Paull D.E, Hoeksema L.J and Williams Linda
The use of simulation-based training is effective in teaching both technical, teamwork and communication skills. This study evaluates learning outcomes among residents following a team training curriculum where residents, equipped with an observational checklist, watched peers immersed in a HFS.
Objective: To evaluate learning outcomes following an observational simulation-based team training curriculum.
Methods: Crew resource management teamwork techniques were taught to an audience of 86 residents and 19 faculty members. A simulation scenario (hypoxia in operating room) utilizing five volunteers demonstrated the techniques. Audience members utilized a validated observational tool, the Clinical Teamwork Scale, to rate teamwork. Debriefing with the audience followed. Next, volunteers, who had observed the first scenario, were solicited to participate in a second scenario (hypoxia on the medical floor). Prior to the beginning and at the conclusion of the training, audience members completed a Self-Efficacy for Teamwork Competency Scale survey.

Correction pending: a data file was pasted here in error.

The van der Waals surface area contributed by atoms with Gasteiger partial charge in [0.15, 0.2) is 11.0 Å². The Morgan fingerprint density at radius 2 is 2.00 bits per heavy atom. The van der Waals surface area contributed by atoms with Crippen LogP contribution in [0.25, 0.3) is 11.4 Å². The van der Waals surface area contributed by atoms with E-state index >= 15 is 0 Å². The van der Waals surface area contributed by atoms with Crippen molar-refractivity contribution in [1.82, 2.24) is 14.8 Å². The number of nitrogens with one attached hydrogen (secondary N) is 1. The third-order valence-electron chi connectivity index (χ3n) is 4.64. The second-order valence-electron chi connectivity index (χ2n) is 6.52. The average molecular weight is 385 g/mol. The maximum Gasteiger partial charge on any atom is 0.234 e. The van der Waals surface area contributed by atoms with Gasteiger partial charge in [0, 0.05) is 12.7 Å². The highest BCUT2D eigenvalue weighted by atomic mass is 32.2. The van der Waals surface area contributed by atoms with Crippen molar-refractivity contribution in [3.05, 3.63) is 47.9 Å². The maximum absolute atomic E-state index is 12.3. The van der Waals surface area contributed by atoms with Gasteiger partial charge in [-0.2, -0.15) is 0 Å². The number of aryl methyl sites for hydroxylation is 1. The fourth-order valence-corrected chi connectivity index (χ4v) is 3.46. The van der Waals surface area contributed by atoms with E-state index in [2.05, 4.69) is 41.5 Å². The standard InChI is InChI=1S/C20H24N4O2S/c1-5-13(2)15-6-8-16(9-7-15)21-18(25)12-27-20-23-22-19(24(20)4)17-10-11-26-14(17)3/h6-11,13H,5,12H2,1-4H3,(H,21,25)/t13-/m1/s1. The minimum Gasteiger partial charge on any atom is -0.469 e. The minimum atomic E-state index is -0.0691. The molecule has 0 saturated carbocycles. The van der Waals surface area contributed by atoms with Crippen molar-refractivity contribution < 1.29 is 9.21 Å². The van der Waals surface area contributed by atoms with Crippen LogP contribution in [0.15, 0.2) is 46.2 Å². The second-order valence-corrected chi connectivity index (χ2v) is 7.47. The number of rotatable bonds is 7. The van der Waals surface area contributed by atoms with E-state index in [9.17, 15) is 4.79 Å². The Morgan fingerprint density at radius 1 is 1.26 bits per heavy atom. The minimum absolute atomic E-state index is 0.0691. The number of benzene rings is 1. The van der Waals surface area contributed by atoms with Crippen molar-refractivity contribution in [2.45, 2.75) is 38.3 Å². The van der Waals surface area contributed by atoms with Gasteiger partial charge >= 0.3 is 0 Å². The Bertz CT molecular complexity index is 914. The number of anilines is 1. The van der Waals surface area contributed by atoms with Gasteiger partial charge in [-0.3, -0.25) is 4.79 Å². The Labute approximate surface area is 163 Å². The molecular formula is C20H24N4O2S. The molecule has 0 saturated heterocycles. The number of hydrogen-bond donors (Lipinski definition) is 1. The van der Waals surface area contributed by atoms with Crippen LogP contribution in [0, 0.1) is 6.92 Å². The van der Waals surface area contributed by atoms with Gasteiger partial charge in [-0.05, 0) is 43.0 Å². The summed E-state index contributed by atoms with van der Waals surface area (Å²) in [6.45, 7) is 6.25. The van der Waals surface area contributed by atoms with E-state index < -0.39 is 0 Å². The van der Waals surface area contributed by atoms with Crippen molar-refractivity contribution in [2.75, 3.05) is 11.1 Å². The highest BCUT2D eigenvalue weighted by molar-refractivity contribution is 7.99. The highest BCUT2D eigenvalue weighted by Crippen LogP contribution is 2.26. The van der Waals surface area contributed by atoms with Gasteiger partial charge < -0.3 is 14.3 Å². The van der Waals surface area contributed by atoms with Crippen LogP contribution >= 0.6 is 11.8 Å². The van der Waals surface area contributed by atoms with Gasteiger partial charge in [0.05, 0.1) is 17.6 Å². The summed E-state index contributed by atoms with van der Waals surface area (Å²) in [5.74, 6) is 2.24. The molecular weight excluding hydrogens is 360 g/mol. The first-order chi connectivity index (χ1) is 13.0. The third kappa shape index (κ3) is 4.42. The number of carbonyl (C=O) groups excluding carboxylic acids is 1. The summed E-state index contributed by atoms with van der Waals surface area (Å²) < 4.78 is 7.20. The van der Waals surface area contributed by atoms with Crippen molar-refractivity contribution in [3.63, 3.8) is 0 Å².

Results: There was significant improvement in confidence among observers of the scenarios among all eight items on the teamwork survey following simulation training, average 3.77 to 4.37, p<0.01, on a Likert scale of 1 to 5. There was an increase in overall communication on the clinical teamwork scale between the first and final simulation scenario, 5.29 to 6.44, p < 0.01, on a scale of 1-10.
Conclusions: Simulation-based medical team training, utilizing an observational experiential learning model, is associated with improvements in measurable teamwork and communication skills.
A very interesting paper that deals with resource issues in training as much as teaching methodologies. As always, it would be interesting to evaluate the long term effects upon the students.